The Wall Street Journal
March 1, 2010 - 1:00am

At least two of the 26 suspects sought by Dubai police for the alleged killing of a top Hamas leader appear to have entered the U.S. shortly after his death, according to people familiar with the situation.

Records shared between international investigators show that one of the suspects entered the U.S. on Feb. 14, carrying a British passport, according to a person familiar with the situation. The other suspect, carrying an Irish passport, entered the U.S. on Jan. 21, according to this person. Senior Hamas leader Mahmoud al-Mabhouh's body was found in a Dubai hotel room on Jan. 20.

There aren't records of either man leaving the U.S., though investigators can't be sure the two are still in the country, according to this person. Since the two were traveling with what investigators believe to be fraudulently issued passports, they may have traveled back out of the U.S. with different, bogus travel documents.

The suspected U.S. travel broadens to American shores the international manhunt triggered by Dubai's investigation into the death of Mr. Mabhouh. Dubai police have already identified two U.S. financial companies they believe issued and distributed several credit cards used by 14 of the suspects in the alleged killing.

A U.S. State Department spokesman declined to comment.

A spokesman for Interpol, which is also investigating the murder, declined to comment.

Separately, Dubai police said Sunday that forensic results showed the drug succinylcholine in Mr. Mabhouh's bloodstream at the time of his death, suggesting he had been incapacitated by the muscle relaxant before being suffocated.

United Arab Emirates authorities have sought international arrest warrants for the 26 suspects, whom they caught on closed-circuit TV arriving at Dubai's airport and checking into their hotels. Some used disguises, and two of them shared an elevator ride with their alleged victim, according to footage released by police.

Dubai released photos, passports and travel details of the 26, all of whom had landed in Dubai with European or Australian passports. Many of the individuals identified by Dubai police surfaced within days. However, they looked nothing like the photos on the passports used in Dubai; the passport holders appeared instead to be victims of identity fraud. Britain, France, Ireland, Germany and Australia have all said they believe their passports were issued and used fraudulently in the case.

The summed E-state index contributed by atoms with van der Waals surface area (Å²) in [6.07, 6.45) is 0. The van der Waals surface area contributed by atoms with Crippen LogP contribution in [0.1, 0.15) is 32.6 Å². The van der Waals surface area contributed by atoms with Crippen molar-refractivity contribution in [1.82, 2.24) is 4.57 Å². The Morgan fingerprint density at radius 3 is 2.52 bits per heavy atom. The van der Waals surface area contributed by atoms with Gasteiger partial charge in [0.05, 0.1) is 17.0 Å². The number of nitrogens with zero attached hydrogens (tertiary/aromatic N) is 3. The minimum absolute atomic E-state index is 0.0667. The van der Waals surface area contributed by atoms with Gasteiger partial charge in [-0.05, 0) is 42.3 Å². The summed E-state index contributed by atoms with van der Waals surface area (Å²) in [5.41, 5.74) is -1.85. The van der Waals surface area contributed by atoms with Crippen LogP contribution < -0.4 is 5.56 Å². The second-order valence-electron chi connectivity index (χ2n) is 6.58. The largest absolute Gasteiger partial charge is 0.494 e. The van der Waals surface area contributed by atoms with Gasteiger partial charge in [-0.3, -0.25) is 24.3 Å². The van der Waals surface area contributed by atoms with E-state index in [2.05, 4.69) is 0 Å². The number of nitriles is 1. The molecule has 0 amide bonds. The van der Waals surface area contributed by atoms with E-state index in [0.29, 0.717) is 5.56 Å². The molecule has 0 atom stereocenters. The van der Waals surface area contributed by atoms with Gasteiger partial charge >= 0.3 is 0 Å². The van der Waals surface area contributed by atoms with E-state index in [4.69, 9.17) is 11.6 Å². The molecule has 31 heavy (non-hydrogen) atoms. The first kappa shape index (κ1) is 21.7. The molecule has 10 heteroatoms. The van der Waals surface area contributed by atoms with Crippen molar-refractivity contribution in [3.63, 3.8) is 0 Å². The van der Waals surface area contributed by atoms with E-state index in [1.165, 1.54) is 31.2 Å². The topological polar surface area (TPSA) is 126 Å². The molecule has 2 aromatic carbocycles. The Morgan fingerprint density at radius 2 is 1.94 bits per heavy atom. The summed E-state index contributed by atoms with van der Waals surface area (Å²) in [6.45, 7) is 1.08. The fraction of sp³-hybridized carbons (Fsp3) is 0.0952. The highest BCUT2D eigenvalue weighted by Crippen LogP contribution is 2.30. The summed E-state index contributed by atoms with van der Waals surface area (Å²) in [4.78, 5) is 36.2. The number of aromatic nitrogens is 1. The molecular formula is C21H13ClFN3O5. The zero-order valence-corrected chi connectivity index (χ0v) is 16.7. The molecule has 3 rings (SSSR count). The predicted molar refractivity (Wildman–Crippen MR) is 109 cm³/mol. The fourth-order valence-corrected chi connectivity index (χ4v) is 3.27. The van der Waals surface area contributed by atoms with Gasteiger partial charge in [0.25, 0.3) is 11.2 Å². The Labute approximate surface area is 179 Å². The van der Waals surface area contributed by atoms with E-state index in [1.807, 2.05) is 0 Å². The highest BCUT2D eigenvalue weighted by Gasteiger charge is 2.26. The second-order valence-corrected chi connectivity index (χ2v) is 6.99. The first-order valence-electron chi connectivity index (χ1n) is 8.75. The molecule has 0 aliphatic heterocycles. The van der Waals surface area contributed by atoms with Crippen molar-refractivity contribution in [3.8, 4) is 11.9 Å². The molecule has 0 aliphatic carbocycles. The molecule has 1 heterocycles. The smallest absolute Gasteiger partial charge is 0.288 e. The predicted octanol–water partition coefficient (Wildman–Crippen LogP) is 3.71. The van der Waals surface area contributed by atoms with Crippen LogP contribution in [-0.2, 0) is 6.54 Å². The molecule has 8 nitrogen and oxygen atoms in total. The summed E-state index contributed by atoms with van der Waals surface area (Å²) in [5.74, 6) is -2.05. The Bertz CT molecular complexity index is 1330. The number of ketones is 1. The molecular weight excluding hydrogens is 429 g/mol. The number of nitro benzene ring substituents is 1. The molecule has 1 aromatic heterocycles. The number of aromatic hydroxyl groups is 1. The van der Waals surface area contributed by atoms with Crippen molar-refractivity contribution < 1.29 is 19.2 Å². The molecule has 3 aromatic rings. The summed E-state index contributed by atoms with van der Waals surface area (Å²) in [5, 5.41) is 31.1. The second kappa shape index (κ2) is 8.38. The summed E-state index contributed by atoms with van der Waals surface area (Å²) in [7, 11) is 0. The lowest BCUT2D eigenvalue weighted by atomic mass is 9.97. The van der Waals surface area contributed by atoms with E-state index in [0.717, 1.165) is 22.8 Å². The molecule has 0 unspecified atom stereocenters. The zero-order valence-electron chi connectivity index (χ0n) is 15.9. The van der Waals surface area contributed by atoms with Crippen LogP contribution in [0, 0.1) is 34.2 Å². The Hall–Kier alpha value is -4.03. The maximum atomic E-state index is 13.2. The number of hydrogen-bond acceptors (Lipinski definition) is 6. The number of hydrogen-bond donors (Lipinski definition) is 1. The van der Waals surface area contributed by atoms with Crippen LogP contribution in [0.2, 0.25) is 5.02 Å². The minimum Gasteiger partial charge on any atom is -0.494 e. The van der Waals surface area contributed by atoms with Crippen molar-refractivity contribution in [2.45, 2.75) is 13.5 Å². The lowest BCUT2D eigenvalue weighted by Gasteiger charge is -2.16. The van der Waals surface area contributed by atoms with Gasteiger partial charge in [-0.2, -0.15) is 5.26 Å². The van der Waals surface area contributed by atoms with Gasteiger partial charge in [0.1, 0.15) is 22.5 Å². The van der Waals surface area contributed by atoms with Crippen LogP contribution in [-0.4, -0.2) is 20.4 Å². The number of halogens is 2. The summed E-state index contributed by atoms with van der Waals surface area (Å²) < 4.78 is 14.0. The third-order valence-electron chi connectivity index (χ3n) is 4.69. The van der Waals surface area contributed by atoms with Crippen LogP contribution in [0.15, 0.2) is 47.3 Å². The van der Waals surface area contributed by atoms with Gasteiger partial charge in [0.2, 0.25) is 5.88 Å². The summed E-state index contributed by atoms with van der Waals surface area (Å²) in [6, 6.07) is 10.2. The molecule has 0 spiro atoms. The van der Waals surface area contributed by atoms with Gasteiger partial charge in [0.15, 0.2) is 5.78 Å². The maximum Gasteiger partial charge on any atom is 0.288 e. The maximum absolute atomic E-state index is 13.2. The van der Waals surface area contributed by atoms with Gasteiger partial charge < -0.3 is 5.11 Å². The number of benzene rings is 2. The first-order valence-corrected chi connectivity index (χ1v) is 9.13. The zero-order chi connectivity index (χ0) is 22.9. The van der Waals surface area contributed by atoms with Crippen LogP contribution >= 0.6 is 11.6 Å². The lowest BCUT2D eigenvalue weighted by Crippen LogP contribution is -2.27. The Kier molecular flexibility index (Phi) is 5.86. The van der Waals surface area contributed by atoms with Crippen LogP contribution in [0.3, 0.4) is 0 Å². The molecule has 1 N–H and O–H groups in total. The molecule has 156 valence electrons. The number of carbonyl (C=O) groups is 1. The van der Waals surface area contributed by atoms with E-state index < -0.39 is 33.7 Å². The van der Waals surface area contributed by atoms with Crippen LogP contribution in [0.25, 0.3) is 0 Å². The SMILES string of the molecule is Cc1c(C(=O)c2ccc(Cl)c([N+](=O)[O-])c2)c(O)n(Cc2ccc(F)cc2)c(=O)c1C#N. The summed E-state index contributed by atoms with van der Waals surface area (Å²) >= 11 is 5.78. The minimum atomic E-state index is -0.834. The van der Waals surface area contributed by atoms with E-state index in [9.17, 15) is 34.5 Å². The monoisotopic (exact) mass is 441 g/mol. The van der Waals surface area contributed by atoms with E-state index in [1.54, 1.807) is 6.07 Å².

Dubai's police chief has said he is 99% certain that Israel's Mossad intelligence agency is behind the killing. But he hasn't provided any evidence. Other officials here appear more circumspect, and say Dubai and U.A.E. officials are concentrating on identifying and apprehending the suspects before blaming anyone.

Israeli officials have neither confirmed nor denied any involvement, a longstanding practice. Last week, Israel's foreign minister said there was no proof implicating Israel.

The investigation could prove an irritant to U.S.-Israeli ties if Mossad is implicated. European and Australian governments have called in their Israeli ambassadors demanding answers to how their passports were misused, though officials have stopped short of accusing Israel of involvement.

The U.A.E. government would seek the extradition of any suspects found in the U.S., said an Emirati official. If Israel was implicated, the Obama administration's relationship with that of Israeli Prime Minister Benjamin Netanyahu could come under further strain. Washington and Israel have publicly sparred in recent months on issues related to the resumption of peace talks between Israel and the Palestinians. The Obama administration says it is continuing to work with Israel on the possible resumption of peace talks, and U.S. officials say they are "hopeful" that negotiations can resume shortly.

According to the person familiar with the matter, one of the suspects, traveling with a British passport identifying him as Roy Allan Cannon, entered the U.S. on Feb. 14. Another suspect, traveling as Irishman Evan Dennings, entered the country on Jan. 21, a day after Mr. Mabhouh's body was discovered.

It wasn't clear from where either man was traveling. Dubai authorities have previously said the suspect traveling as Mr. Dennings left Dubai on Jan. 20 on his way to Zurich.

Last week, the Associated Press identified a British citizen named Roy Allan Cannon as having emigrated to Israel from Britain in 1979. His son told the AP his father was a victim of identity theft, and that "it's clear that illegal use was made of personal information." The Irish government said last week it believed Mr. Dennings was also the victim of identity fraud; he couldn't be reached for comment.


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